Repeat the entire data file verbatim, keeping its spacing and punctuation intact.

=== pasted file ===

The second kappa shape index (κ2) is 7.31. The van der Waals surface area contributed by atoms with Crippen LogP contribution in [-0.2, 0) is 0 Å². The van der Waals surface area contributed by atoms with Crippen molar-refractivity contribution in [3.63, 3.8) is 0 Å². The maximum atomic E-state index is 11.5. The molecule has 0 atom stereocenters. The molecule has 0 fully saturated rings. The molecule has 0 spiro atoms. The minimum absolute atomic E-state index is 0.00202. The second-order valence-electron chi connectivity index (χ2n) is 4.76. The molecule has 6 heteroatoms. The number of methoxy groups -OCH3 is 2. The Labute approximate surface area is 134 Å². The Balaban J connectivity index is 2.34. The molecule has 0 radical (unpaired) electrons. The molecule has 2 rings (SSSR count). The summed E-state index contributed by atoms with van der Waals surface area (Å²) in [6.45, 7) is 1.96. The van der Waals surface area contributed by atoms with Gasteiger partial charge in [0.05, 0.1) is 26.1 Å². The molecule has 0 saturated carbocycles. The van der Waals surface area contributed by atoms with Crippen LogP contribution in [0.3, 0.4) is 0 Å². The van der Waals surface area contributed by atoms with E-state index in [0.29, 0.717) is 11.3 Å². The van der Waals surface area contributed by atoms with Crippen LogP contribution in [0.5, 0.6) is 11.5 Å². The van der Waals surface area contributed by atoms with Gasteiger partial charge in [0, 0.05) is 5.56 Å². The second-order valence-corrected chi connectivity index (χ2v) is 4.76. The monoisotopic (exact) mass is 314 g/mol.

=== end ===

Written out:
The second kappa shape index (κ2) is 7.31. The van der Waals surface area contributed by atoms with Crippen LogP contribution in [-0.2, 0) is 0 Å². The van der Waals surface area contributed by atoms with Crippen molar-refractivity contribution in [3.63, 3.8) is 0 Å². The maximum atomic E-state index is 11.5. The molecule has 0 atom stereocenters. The molecule has 0 fully saturated rings. The molecule has 0 spiro atoms. The minimum absolute atomic E-state index is 0.00202. The second-order valence-electron chi connectivity index (χ2n) is 4.76. The molecule has 6 heteroatoms. The number of methoxy groups -OCH3 is 2. The Labute approximate surface area is 134 Å². The Balaban J connectivity index is 2.34. The molecule has 0 radical (unpaired) electrons. The molecule has 2 rings (SSSR count). The summed E-state index contributed by atoms with van der Waals surface area (Å²) in [6.45, 7) is 1.96. The van der Waals surface area contributed by atoms with Gasteiger partial charge in [0.05, 0.1) is 26.1 Å². The molecule has 0 saturated carbocycles. The van der Waals surface area contributed by atoms with Crippen LogP contribution in [0.3, 0.4) is 0 Å². The van der Waals surface area contributed by atoms with E-state index in [0.29, 0.717) is 11.3 Å². The van der Waals surface area contributed by atoms with Crippen LogP contribution in [0.5, 0.6) is 11.5 Å². The van der Waals surface area contributed by atoms with Gasteiger partial charge in [0, 0.05) is 5.56 Å². The second-order valence-corrected chi connectivity index (χ2v) is 4.76. The monoisotopic (exact) mass is 314 g/mol.